• Time Spy CPU score: 7 486,
  • Cinebench 2024 CPU multi-core: 648,
  • Cinebench 2024 CPU single-core: 83.

On charger

  • Time Spy benchmark score: 3 178,
  • Time Spy graphics score: 2 867,
  • Time Spy CPU score: 8 279,
  • Cinebench 2024 CPU multi-core: 684,
  • Cinebench 2024 CPU single-core: 80.
The Lenovo Legion Go in FPS Mode. The right controller needs to be seated in the magnetic dock and a switch needs to be flipped to activate this mode.

While the on-charger performance is mostly better the difference isn’t too large to be felt substantially during gameplay, but your mileage may vary given the huge amount of variables here and the specific drivers you’re using. Hopefully, things can only improve as the Legion Go – and handheld gaming PCs as a whole – become more mature.

We also did a synthetic benchmark of our own creation for the 49.2WHr battery. We kept the same settings for the other benchmarks and played YouTube videos on loop with fullscreen, full brightness and maximum speaker volume.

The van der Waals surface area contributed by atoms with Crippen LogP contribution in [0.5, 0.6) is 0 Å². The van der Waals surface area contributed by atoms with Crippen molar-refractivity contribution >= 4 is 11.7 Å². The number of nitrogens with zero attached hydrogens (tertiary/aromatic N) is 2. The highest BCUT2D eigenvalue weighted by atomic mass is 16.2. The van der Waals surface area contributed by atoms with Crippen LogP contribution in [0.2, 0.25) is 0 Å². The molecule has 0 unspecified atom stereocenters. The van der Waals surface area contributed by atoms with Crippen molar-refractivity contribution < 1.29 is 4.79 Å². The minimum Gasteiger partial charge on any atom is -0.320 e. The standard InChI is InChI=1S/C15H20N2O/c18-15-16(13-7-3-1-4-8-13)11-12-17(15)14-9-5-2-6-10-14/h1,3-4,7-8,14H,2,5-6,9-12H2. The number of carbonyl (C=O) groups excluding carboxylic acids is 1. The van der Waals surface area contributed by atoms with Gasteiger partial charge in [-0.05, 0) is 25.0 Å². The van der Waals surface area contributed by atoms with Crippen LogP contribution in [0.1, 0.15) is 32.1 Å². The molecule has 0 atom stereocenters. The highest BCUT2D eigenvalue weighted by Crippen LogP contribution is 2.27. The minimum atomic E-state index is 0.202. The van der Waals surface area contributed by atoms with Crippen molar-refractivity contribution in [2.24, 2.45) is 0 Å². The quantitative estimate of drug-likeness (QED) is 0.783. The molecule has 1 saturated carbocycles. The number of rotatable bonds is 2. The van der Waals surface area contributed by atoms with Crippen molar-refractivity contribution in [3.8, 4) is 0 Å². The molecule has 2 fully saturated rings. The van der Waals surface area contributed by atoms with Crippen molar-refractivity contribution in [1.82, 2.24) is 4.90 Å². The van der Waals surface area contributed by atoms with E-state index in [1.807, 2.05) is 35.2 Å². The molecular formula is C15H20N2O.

Under these conditions the Legion Go managed just shy of three hours.

In real world use we got around 95 minutes of solid gameplay in the aforementioned Shadow of War but again, when looking at these numbers, there are always ways to trade performance for increased battery life, so consider these the worst-case scenarios.

This review is already way too long but it’s a testament to just how much the Legion Go accomplishes that we’re still talking about it. Let’s speed through the rest and get to the conclusion.

The FPS Mode and Detachable Mode (basically tabletop mode) for the Legion Go are usable but we can’t see many people using them too often. It’s a party trick that you may get some use out of now and again, but the real magic of detaching the controllers is turning the device into a high power tablet that we got a lot of use out of for everyday tasks. The buttons on the side of the right controller, used for FPS Mode, are a real annoyance when trying to use the Legion Go as a regular handheld, however.